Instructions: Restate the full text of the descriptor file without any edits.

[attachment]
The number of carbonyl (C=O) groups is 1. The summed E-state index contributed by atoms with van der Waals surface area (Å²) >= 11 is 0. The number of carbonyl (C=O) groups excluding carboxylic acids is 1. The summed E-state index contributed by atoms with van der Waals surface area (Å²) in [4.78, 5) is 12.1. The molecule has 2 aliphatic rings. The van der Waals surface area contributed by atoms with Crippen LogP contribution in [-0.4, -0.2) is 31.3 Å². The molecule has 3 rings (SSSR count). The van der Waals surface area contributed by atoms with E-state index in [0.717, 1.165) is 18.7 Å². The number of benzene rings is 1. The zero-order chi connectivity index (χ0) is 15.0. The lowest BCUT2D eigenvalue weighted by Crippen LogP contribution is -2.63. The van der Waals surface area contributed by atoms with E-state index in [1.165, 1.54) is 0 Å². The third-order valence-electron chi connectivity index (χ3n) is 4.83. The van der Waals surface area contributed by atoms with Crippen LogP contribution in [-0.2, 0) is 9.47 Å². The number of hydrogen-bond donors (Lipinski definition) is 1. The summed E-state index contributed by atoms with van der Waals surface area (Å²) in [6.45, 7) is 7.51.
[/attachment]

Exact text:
The number of carbonyl (C=O) groups is 1. The summed E-state index contributed by atoms with van der Waals surface area (Å²) >= 11 is 0. The number of carbonyl (C=O) groups excluding carboxylic acids is 1. The summed E-state index contributed by atoms with van der Waals surface area (Å²) in [4.78, 5) is 12.1. The molecule has 2 aliphatic rings. The van der Waals surface area contributed by atoms with Crippen LogP contribution in [-0.4, -0.2) is 31.3 Å². The molecule has 3 rings (SSSR count). The van der Waals surface area contributed by atoms with E-state index in [0.717, 1.165) is 18.7 Å². The number of benzene rings is 1. The zero-order chi connectivity index (χ0) is 15.0. The lowest BCUT2D eigenvalue weighted by Crippen LogP contribution is -2.63. The van der Waals surface area contributed by atoms with E-state index in [1.165, 1.54) is 0 Å². The third-order valence-electron chi connectivity index (χ3n) is 4.83. The van der Waals surface area contributed by atoms with Crippen LogP contribution in [-0.2, 0) is 9.47 Å². The number of hydrogen-bond donors (Lipinski definition) is 1. The summed E-state index contributed by atoms with van der Waals surface area (Å²) in [6.45, 7) is 7.51.